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Discovery, Glenn lift off on historic flight

Discovery lifts off
Watch the launch
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October 29, 1998
Web posted at: 2:19 p.m. EST (1919 GMT)

CAPE CANAVERAL, Florida (CNN) -- After a brief delay, the shuttle Discovery blasted off Thursday carrying 77-year-old John Glenn and six other astronauts into space on the most publicized shuttle mission in years.

President Clinton and dozens of congressmen were among the approximately 250,000 people and 3,000 members of the media who watched Discovery lift off into a bright blue sky above Kennedy Space Center.

With the launch Glenn becomes the oldest person to go into space, surpassing U.S. astronaut Story Musgrave, who was 61 when he made his last shuttle flight two years ago.

NASA officials say the mission will be a "very busy" one, with the crew expected to perform 83 experiments in the eight days and 20 hours they are aloft.

But Clinton, the media throng and the large crowd were there not to applaud the crew's workload, but to witness Glenn's historic flight. So great was attention to the event that NASA armed its security guards at the space center with semi-automatic weapons.

The guns -- which are not usually present at shuttle launches -- were "a common sense precaution," NASA officials said, given the publicity and public interest surrounding the mission.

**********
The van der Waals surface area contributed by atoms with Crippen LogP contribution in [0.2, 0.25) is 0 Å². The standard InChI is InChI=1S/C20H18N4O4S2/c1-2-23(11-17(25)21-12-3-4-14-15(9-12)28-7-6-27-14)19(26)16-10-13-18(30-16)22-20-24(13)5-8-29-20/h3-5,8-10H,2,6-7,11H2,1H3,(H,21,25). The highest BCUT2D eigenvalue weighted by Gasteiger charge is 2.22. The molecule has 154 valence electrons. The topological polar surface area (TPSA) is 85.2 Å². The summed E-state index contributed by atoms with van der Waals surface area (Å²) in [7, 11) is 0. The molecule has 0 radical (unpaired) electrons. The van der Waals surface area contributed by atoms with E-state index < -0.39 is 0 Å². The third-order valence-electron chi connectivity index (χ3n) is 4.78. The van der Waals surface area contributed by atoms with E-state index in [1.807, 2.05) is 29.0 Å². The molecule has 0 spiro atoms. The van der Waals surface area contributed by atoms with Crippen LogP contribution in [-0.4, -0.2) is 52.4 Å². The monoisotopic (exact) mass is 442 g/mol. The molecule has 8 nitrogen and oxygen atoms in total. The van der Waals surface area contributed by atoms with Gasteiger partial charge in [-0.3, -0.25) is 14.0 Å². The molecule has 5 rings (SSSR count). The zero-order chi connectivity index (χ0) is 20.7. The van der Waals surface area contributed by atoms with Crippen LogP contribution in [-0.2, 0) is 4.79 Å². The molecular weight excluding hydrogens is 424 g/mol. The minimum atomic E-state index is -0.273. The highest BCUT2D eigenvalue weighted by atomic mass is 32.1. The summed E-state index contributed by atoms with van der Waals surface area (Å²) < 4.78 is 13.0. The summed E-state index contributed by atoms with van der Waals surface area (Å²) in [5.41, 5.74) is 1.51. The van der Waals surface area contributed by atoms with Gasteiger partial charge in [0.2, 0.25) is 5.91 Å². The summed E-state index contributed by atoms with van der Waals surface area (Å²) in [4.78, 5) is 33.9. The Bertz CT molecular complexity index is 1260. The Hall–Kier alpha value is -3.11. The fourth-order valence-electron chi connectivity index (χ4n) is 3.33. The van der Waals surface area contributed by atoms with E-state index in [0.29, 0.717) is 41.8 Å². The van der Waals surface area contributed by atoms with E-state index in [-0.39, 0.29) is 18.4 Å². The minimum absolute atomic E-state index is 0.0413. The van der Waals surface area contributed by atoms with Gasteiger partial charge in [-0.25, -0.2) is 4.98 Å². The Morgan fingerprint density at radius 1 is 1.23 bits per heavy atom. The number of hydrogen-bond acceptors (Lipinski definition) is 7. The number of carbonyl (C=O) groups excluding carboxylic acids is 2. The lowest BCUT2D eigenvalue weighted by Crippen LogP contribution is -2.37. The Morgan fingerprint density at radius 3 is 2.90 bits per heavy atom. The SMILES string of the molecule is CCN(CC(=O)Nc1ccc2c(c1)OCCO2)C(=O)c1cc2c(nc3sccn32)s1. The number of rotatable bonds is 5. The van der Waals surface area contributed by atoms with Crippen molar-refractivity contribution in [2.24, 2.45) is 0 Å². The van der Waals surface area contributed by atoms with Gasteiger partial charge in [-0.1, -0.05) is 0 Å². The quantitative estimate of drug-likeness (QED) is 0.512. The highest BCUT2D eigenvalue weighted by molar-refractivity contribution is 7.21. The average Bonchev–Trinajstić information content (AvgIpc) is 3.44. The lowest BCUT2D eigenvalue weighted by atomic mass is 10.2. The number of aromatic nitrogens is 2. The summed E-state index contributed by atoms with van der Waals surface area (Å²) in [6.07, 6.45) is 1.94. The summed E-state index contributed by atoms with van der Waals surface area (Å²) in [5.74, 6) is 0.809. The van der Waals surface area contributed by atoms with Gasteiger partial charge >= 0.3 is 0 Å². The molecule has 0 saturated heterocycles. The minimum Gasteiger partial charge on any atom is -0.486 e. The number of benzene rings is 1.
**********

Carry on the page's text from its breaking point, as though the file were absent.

10 experiments for Glenn

Glenn was the first American to orbit the Earth, circling the planet three times aboard the Friendship 7 Mercury capsule on February 20, 1962. But he was forbidden by President John F. Kennedy from returning to space, lest the country lose a hero at a time when the space race was the focal point of the Cold War.

He eventually left NASA and in January will conclude his fourth and final term as a U.S. senator representing Ohio.

It was as a senator with a strong interest in aging and the plight of the elderly that Glenn campaigned successfully for his return to space. He is to participate in 10 experiments aboard Discovery, nearly all of them related to the effects of weightlessness on the human body.

STS-95 crew
STS-95 Crew members are briefed on the flight deck of a crew compartment trainer in April  

The effects are similar to the symptoms of aging that many people suffer on Earth, and the hope is that the research will lead to new treatments for the elderly and for astronauts making extended stays in space.

Critics say the mission is scientifically invalid because NASA has no plans to fly other elderly astronauts and create a better picture of how the aging process and space travel intersect. But Glenn has said he hopes this is just the beginning of such studies.

Hubble parts to be tested

The astronauts are also planning to deploy the Spartan satellite to study the sun's corona, test some hardware that will be installed on the Hubble Space Telescope on a future mission, and perform dozens of other experiments.

The mission is scheduled to end with a landing at 11:50 a.m. EST at Kennedy Space Center on Saturday, November 7.

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